Vlogger Ethan Hethcote offers some thoughts about the scars that bullying leaves on young gay people, offering a powerful personal story that may resonate with a few of you. His remarks are a reaction to an article by Michael Hobbes published by Highline on HuffPost entitled Together Alone: The Epidemic of Gay Loneliness, which is about that subject, but also about the pressures of rejection faced by gay men once they are "out". Notwithstanding advances in rights and legal equality, Hobbes notes, "e;the rates of depression, loneliness and substance abuse in the gay community remain stuck in the same place they’ve been for decades."
Gay people are now, depending on the study, between 2 and 10 times more likely than straight people to take their own lives. We’re twice as likely to have a major depressive episode. And just like the last epidemic we lived through, the trauma appears to be concentrated among men. In a survey of gay men who recently arrived in New York City, three-quarters suffered from anxiety or depression, abused drugs or alcohol or were having risky sex—or some combination of the three. Despite all the talk of our "chosen families," gay men have fewer close friends than straight people or gay women. In a survey of care-providers at HIV clinics, one respondent told
researchers: "It’s not a question of them not knowing how to save their lives. It’s a question of them knowing if their lives are worth saving."
Ethan has some interesting and heartfelt thoughts about his own experience:
My two Christmas requests; a little late, but it is not yet Candlemas, it is but the fourth day of Christmas: (1) May the peace of God, which surpasses all understanding, keep our hearts and minds in Christ Jesus our Lord. (2) The complete obliteration of Santa Claus and and everything to do with him.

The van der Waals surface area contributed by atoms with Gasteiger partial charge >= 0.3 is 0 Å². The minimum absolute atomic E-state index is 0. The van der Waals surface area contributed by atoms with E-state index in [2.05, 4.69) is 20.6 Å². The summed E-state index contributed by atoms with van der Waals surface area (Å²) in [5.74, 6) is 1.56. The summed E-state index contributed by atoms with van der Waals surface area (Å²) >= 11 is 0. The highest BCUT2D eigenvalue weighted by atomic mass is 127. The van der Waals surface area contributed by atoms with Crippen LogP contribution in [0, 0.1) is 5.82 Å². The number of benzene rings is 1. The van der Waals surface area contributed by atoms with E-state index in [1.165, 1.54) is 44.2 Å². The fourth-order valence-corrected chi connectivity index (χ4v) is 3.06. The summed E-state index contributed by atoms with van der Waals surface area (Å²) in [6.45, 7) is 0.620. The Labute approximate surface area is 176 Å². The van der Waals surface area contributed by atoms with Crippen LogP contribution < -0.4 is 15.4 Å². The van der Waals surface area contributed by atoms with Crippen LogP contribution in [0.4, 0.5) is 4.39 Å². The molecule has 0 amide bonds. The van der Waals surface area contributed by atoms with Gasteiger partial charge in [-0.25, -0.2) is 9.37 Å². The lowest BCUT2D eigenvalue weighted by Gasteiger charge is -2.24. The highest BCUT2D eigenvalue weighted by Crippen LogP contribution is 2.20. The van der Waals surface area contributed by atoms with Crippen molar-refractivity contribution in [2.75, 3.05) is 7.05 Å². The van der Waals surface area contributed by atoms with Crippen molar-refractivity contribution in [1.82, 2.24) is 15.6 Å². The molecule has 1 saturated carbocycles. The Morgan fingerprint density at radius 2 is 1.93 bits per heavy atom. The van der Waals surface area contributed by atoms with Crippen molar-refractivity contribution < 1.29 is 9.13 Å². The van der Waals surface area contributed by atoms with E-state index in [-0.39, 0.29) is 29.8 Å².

This is a submission to the Committee with respect to paragraph (1) of its Terms of Reference, particularly "the nature and effect of proposed exemptions for ministers of religion, marriage celebrants and religious bodies and organisations".
I submit that the draft bill has two defects in relation to the proposed exemptions for ministers of religion, marriage celebrants and religious bodies and organisations.
First, the draft bill greatly overcomplicates the wording of exemptions. In its present form, section 47 of the Marriage Act 1961 already (and quite properly, in my view) provides ministers of religion with very considerable discretion concerning whether or not to solemnise a marriage—regardless of the reasons. This provision could be strengthened to apply "despite any law" and also applied to other marriage celebrants. The following would suffice:
Ministers of religion and marriage celebrants not bound to solemnise marriages. Despite any law, an authorised celebrant, (whether or not a minister of religion) may refuse to solemnise a marriage.
Similarly, the provision relating to exemptions for religious bodies and organisations could be simpler, more comprehensive and more straightforward, for example:
Religious bodies and organisations may refuse to make facilities available or provide goods or services Despite any law, a religious body or a religious organisation may refuse to make a facility available, or to provide goods or services, for the purposes of the solemnisation of a marriage, or for purposes reasonably incidental to the solemnisation of a marriage.
Secondly, the identification of same-sex marriage as a ground of exemption is: —redundant in view of the overarching nature of available exemptions; and —itself hurtfully discriminatory, particularly as it is in any case redundant.
The news media report that Randwick City Council has banned alcohol consumption in its beachfront parks, especially Coogee, for the rest of summer after Christmas crowds left a disgusting mass of garbage. Fair enough. But what I totally fail to understand is why anyone, drunk or sober, would want to be part of a sweaty, noisy, crowd on a hot summer day … let alone on Christmas Day.